Nina Garcia is having a moment. We're standing on top of the Mendenhall Glacier just outside of Juneau, Alaska, and although she, in theory, would like to say something, speech is not happening right now. Instead, Marie Claire's Creative Director stares silently at the vast, glittering, 3,000-year-old ice field in front of us. "My God," she says finally, softly. "Oh, my God."
It does that to you, Alaska. Knocks the words right out of your head. Leaves you speechless as you pass fields full of bald eagles the size of apes alongside Lemon Creek and the massive turquoise ice sculptures that float like cruise ships in Holkham Bay.
"Hear that?" says Earthjustice's vice president of litigation for climate and energy, Abigail Dillen—our on-ground expert in this otherworldly place. A 44-year-old sprite with a cap of curly bronze hair, Dillen typically spends her days working in the courts and Congress to secure enforceable cuts in climate pollution and create pathways for clean power through litigation that challenges our reliance on fossil fuels. She cocks her head in the direction of the quiet but steady sound of water dripping off to our left.
"What is it?" asks Garcia. "That's the sound of the glacier," says Dillen, "melting." We've come to Alaska with Earthjustice—the nation's top nonprofit public interest environmental law firm—for a crash course in climate change. We're also here to look at some of the extraordinary efforts now being made within the fashion industry—both to curb its role in climate change (which is significant) and to transform the business in a way that no one could have imagined 30 years ago.
Chief among the game changers is the unlikely duo of Nobel Peace Prize winner Muhammad Yunus and former high-fashion power boss Cara Smyth. Together, Yunus and Smyth are the founding force behind Glasgow Caledonian University's (GCU) Fair Fashion Center, a non-profit based in New York, where many of fashion's biggest players come to reinvent their companies within the context of our rapidly warming planet. Along the way, they're answering a question posed by Yunus that's quietly revolutionizing the industry: "Can fashion be an instrument of sustainable development? And, if so, how?"
Smyth and Yunus first met back in 2014. Smyth had had a long, successful career in luxury fashion, including stints as president of Jil Sander America, a director of Burberry Prorsum, and CEO of Italian fashion brand Menichetti International. Yunus had won the Nobel in 2006 for pioneering microfinance (which helps people in developing countries start their own businesses by giving them loans) and was also the chancellor of GCU. It was in this role that Yunus asked Smyth his question.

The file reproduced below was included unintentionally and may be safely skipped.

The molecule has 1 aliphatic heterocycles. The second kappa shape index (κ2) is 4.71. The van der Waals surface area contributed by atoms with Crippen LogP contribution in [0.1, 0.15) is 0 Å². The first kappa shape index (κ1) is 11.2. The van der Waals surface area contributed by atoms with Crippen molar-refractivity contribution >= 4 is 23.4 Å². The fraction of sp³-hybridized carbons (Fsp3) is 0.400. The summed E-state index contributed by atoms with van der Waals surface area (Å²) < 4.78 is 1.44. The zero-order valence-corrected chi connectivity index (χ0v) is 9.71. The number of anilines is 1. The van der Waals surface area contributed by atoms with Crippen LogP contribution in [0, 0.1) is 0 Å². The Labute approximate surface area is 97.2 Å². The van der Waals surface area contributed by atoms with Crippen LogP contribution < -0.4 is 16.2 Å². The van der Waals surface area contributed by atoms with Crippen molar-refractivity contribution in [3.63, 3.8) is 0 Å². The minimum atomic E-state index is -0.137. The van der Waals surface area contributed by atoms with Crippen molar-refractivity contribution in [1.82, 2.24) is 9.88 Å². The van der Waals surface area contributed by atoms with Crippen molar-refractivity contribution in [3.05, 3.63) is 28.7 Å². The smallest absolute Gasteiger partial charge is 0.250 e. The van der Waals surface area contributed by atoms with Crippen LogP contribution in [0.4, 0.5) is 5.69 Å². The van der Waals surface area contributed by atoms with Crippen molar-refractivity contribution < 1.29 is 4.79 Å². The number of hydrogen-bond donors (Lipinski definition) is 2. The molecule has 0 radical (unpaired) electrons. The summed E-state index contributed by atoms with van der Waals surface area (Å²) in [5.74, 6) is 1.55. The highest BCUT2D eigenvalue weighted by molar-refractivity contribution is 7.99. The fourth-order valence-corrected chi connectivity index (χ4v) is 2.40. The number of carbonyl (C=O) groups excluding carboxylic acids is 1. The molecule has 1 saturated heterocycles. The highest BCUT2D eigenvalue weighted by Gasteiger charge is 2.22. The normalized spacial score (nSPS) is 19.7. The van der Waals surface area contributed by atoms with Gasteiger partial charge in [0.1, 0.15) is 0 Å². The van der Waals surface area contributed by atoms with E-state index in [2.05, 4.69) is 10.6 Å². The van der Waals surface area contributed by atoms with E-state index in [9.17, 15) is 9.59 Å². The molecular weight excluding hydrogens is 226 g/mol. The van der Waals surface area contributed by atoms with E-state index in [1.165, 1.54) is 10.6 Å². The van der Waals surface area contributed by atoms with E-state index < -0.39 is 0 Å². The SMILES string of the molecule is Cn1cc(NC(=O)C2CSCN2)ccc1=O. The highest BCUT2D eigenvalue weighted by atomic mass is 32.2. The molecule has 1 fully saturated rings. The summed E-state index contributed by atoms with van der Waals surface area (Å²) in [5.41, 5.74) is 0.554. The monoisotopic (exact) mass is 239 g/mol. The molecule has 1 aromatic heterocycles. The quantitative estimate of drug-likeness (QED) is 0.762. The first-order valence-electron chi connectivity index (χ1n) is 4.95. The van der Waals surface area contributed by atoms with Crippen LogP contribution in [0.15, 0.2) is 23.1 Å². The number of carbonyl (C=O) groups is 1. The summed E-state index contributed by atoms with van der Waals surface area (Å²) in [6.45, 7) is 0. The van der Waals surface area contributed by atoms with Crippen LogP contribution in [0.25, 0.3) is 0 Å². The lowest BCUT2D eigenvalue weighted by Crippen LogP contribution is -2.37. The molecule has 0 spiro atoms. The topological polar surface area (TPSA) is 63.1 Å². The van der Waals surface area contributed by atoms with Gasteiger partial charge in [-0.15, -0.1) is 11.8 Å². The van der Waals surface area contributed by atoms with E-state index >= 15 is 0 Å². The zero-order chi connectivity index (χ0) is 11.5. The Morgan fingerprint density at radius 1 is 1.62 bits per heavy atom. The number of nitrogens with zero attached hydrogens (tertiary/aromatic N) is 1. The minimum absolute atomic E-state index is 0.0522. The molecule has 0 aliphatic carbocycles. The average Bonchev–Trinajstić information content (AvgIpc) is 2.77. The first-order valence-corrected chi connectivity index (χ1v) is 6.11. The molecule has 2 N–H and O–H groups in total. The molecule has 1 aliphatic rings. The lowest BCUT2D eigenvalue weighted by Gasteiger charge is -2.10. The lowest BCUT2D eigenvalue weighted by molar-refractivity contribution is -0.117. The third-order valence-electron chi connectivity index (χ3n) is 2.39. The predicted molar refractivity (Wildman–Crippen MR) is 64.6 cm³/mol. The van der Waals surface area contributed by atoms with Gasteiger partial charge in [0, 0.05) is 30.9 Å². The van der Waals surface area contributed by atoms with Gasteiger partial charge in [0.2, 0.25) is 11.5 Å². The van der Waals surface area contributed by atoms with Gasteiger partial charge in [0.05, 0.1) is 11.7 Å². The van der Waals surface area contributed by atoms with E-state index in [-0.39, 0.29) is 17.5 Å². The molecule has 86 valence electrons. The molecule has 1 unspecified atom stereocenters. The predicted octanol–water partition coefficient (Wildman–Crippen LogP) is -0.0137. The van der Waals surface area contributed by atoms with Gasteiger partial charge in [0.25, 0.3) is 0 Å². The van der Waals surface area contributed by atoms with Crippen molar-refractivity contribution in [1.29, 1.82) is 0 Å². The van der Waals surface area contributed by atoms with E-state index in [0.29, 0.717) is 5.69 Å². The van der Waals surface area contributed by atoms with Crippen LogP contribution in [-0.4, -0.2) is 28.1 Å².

"At first, I didn't really know if such a thing was possible," recalls Smyth, a striking woman in her late 40s with a mane of strawberry-blonde hair, mint-green eyes, and a Long Island accent studded with Italian and German from years spent living abroad. "I grew up in the business at a time when nobody was talking about sustainability, other than maybe Patagonia. I don't think any of us realized the impact the business had on people and on the climate."
The fashion business, which brings in $2.5 trillion per year, is responsible for 85 percent of all textiles that end up in landfills (about 21 billion tons) each year and for 10 percent of global carbon emissions, which are the primary source of human-caused global warming. The fashion industry is also the second-largest user of water, research by the Danish Fashion Institute shows, currently contributing 20 percent of the industrial water waste on the planet.
"The numbers terrified me," says Smyth, who started asking industry friends questions most didn't feel like answering. "It was a lot of, 'Cara, leave me out of this. Talk to somebody else.'" She remembers laughing with a friend about the absurdity of what she was trying to do: "He said, 'Do you really think you can rebrand sustainability? Everybody thinks it's sad, brown trousers and granola and poor lady in Bangladesh.'"
Still, alliances like the Sustainable Apparel Coalition (SAC)—a nonprofit founded by Patagonia and Walmart in 2009—seemed to indicate a growing desire for sustainability. (Today, the SAC boasts more than 180 members, including H&M and Nike.) She thought, There has to be a way.
Back on the Mendenhall Glacier, Dillen is explaining how global warming works. "Basically, whenever fossil fuels—such as oil and gas— are burned, carbon dioxide and other greenhouse gases are released. These gases then trap heat from the sun inside the Earth's atmosphere," she says. "Think of a blanket around the planet that keeps getting thicker just when we need to start cooling down."
The general consensus is that the planet's temperature must not be allowed to rise more than 2 degrees Celsius above pre-Industrial levels. Last December's Paris Agreement—in which 195 countries adopted a landmark climate pact to limit global warming—set 2 degrees Celsius as the maximum heat increase the planet can handle, while noting that 1.5 degrees is a far more desirable target from the perspective of human welfare. At 2 degrees, says Dillen, postcards from the future will include super droughts ("like, California droughts"), more Zika-type viruses, mass animal extinction, floods of refugees, and the loss of most of our glaciers and sea ice. "We need to do everything we can to keep warming below 1.5 degrees."
"What happens if we don't?" Garcia asks, looking down at tear-shaped pools filled with impossibly clear turquoise water known as "meltwater." "What happens if the glaciers do melt?"